Background: Auricular therapy (AT) has been historically viewed as a convenient non-pharmacological approach for cancer patients with chemotherapy-induced nausea and vomiting (CINV). However, the effect of AT for CINV is still uncertain.
Purpose: To assess the evidence of the therapeutic effect of AT for CINV in cancer patients, to identify limitations from current practice, as well as to provide recommendations for developing a future AT protocol used for managing CINV.
Methods: Relevant randomized controlled trials were searched and retrieved from 12 databases (PubMed, EMBase, CENTRAL, CINAHL, AMED, PsyclNFO, ISi Web of Science, Science Direct, CNKI, WanFang Data, VIP, and CBMdisc) without language restrictions. Meanwhile, manual search was conducted for Chinese journals on complementary medicine published within the last five years, and the reference lists of included studies were also checked to identify any possible eligible studies. The Cochrane collaboration's tool for risk of bias was utilized to evaluate the methodological quality of included trials, and descriptive analysis was employed to summarize the therapeutic effect of AT for both primary and secondary outcomes.
Results: Twenty-one studies with 1713 participants were included. The methodological quality of the analyzed trials was generally unsatisfactory. Among all the analyzed studies, the effect rate of AT for managing acute CINV ranged from 44.44% to 93.33% in the intervention groups and 15% to 91.67% in the control groups. For delayed CINV, it was 62.96% to 100% and 25% to 100% respectively. In addition to the primary outcome of CINV, AT was also shown to be effective in improving the patients' physical performance status as well as relieving anxiety and depression.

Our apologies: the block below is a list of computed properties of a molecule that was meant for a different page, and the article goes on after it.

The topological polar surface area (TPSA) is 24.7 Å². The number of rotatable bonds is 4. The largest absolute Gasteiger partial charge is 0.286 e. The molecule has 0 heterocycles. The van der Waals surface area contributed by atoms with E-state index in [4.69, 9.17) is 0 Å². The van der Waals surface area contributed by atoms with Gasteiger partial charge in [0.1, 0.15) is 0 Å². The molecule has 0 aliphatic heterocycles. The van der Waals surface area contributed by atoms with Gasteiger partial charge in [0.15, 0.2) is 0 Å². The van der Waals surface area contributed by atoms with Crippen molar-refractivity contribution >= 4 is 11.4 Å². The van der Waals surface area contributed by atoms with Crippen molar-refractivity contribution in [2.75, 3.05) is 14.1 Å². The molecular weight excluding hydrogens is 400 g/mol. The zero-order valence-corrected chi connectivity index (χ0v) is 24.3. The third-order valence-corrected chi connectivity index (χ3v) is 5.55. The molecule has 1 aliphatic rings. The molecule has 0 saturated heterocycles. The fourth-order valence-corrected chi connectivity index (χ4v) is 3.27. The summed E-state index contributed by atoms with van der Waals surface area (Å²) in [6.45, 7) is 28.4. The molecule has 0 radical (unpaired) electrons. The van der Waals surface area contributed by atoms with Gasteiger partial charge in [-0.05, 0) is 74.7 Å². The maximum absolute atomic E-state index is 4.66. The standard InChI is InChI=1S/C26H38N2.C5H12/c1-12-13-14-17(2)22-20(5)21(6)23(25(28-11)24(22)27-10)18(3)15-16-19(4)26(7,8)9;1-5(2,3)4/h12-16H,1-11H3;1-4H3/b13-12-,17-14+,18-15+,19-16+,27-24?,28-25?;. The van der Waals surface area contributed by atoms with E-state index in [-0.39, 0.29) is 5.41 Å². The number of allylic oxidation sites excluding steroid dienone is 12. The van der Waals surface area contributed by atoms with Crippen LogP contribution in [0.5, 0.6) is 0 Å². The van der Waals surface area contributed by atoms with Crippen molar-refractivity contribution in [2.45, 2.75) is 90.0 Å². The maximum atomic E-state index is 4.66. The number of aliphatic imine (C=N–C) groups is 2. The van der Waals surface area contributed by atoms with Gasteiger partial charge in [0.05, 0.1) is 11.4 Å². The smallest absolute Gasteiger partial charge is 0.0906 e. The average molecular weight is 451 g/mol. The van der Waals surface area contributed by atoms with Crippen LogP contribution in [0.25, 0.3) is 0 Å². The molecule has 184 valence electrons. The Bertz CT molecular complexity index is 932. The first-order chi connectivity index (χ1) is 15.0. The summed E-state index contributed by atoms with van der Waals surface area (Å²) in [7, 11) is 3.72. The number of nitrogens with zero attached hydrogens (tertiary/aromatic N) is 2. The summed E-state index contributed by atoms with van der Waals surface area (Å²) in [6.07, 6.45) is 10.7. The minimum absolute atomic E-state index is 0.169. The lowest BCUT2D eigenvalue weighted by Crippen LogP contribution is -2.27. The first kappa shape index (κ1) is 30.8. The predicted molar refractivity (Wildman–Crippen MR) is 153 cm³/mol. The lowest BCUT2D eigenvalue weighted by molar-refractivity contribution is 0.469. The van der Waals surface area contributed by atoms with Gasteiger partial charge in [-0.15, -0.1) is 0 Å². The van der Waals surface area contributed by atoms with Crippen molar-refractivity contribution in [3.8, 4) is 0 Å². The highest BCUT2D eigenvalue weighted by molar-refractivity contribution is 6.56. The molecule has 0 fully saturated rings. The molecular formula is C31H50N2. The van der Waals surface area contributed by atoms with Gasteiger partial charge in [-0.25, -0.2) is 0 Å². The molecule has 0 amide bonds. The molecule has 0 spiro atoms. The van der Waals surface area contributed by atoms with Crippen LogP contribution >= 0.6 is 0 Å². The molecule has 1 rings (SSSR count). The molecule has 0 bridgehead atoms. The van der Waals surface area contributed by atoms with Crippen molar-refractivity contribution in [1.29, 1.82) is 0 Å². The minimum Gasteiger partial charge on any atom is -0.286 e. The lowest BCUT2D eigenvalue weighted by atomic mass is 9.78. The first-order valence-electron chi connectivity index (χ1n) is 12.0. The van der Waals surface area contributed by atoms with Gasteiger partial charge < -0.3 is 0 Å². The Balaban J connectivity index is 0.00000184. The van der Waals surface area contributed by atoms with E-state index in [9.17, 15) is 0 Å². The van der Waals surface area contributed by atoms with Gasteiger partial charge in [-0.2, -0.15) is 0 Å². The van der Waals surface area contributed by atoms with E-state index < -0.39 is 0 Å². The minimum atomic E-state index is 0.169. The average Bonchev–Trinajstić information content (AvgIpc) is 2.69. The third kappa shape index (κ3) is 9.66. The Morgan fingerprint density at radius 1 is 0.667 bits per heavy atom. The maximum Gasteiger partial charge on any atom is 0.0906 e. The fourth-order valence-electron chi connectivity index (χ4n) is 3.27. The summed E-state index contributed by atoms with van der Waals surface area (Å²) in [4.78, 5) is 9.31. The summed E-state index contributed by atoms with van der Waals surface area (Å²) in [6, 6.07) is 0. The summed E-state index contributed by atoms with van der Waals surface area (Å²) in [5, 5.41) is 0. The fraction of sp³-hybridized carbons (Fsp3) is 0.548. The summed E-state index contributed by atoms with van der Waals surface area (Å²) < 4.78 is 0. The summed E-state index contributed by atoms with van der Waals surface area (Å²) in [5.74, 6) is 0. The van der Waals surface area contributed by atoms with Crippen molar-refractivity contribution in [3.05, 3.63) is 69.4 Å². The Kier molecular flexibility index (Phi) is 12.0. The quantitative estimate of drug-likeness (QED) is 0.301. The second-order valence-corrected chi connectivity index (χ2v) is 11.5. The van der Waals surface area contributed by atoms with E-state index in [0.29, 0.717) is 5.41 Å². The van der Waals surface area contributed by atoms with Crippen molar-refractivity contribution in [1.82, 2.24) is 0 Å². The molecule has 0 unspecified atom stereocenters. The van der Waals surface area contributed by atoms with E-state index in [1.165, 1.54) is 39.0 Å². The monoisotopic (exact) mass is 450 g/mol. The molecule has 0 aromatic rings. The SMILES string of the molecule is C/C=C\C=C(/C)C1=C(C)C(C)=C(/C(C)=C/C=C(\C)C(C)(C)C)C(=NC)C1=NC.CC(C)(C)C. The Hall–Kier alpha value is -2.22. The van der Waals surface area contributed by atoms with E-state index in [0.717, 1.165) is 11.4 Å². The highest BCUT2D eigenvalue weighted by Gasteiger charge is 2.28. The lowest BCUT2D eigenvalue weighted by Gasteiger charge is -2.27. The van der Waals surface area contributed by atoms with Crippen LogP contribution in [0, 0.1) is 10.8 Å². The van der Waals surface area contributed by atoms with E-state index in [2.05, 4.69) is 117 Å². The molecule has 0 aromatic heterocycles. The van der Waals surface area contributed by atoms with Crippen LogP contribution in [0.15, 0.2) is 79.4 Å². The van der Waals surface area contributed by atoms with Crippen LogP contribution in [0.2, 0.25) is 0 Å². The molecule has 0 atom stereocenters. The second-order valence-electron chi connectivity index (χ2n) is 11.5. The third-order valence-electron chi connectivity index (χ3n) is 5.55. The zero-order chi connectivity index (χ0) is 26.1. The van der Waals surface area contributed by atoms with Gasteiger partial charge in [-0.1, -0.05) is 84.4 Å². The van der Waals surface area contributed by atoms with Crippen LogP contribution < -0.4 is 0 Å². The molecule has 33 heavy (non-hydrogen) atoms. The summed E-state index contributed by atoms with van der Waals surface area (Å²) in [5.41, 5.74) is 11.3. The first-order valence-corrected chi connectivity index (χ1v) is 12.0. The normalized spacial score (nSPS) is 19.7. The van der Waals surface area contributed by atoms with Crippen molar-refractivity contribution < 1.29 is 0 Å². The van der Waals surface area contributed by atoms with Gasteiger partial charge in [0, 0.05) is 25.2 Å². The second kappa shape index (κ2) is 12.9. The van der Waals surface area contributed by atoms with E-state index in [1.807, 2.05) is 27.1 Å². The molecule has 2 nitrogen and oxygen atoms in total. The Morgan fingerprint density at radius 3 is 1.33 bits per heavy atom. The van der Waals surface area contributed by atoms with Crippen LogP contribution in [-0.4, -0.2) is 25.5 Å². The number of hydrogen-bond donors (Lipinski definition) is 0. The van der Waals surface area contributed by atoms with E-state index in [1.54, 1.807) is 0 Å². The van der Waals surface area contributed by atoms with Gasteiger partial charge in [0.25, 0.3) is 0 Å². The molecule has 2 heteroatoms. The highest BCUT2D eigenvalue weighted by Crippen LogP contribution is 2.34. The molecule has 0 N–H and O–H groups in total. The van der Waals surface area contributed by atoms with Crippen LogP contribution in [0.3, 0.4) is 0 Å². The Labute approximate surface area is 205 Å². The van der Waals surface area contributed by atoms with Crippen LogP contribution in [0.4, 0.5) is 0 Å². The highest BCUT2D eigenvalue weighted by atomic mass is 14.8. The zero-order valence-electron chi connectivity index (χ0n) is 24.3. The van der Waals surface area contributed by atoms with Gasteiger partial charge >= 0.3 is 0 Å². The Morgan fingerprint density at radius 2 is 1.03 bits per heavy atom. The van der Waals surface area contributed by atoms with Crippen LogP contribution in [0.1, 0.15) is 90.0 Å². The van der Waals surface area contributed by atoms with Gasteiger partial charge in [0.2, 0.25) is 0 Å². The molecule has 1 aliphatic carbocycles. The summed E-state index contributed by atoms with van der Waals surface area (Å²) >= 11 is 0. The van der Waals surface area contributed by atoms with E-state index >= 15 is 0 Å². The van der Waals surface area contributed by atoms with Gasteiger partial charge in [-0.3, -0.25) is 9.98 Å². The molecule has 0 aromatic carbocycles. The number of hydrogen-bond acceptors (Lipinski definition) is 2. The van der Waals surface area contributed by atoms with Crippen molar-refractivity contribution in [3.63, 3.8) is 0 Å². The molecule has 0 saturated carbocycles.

Conclusion: AT seems to be a promising approach in managing CINV with encouraging results reported in previous studies. However, the level of evidence was low and the definite effect cannot be concluded as there were significant methodological flaws identified in the analyzed studies. The implications drawn from the 21 studies present some clues for developing a future evidence-based AT protocol for CINV management, as well as provides some recommendations for future research in this area including the need to conduct more rigorously designed randomized controlled trials.
|Number of pages||1|
|Publication status||Published - 2015|
|Event||The Hong Kong Polytechnic University School of Nursing PhD Student Research Forum - The Hong Kong Polytechnic University School of Nursing, Kowloon, Hong Kong|
Duration: 9 Jul 2015 → …
|Conference||The Hong Kong Polytechnic University School of Nursing PhD Student Research Forum|
|Period||9/07/15 → …|